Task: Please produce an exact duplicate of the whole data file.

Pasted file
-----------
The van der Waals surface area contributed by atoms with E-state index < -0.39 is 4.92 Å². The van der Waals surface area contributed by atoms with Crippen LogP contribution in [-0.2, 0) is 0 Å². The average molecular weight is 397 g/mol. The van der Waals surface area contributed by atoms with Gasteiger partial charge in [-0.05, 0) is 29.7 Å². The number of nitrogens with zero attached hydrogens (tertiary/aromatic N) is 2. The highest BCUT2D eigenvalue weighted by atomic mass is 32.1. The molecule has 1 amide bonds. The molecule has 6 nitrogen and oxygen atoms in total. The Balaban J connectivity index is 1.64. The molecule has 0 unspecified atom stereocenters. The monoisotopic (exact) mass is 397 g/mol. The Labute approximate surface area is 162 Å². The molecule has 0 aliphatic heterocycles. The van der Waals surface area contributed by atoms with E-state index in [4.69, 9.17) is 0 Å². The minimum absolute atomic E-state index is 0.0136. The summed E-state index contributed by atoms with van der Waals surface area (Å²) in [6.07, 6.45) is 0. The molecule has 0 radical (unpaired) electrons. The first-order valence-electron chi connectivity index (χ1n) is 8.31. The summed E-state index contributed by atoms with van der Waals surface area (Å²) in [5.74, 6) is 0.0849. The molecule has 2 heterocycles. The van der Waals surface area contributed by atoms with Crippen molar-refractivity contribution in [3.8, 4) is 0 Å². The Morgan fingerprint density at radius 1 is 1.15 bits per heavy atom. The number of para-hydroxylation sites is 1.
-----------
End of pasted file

The van der Waals surface area contributed by atoms with E-state index < -0.39 is 4.92 Å². The van der Waals surface area contributed by atoms with Crippen LogP contribution in [-0.2, 0) is 0 Å². The average molecular weight is 397 g/mol. The van der Waals surface area contributed by atoms with Gasteiger partial charge in [-0.05, 0) is 29.7 Å². The number of nitrogens with zero attached hydrogens (tertiary/aromatic N) is 2. The highest BCUT2D eigenvalue weighted by atomic mass is 32.1. The molecule has 1 amide bonds. The molecule has 6 nitrogen and oxygen atoms in total. The Balaban J connectivity index is 1.64. The molecule has 0 unspecified atom stereocenters. The monoisotopic (exact) mass is 397 g/mol. The Labute approximate surface area is 162 Å². The molecule has 0 aliphatic heterocycles. The van der Waals surface area contributed by atoms with E-state index in [4.69, 9.17) is 0 Å². The minimum absolute atomic E-state index is 0.0136. The summed E-state index contributed by atoms with van der Waals surface area (Å²) in [6.07, 6.45) is 0. The molecule has 0 radical (unpaired) electrons. The first-order valence-electron chi connectivity index (χ1n) is 8.31. The summed E-state index contributed by atoms with van der Waals surface area (Å²) in [5.74, 6) is 0.0849. The molecule has 2 heterocycles. The van der Waals surface area contributed by atoms with Crippen molar-refractivity contribution in [3.8, 4) is 0 Å². The Morgan fingerprint density at radius 1 is 1.15 bits per heavy atom. The number of para-hydroxylation sites is 1.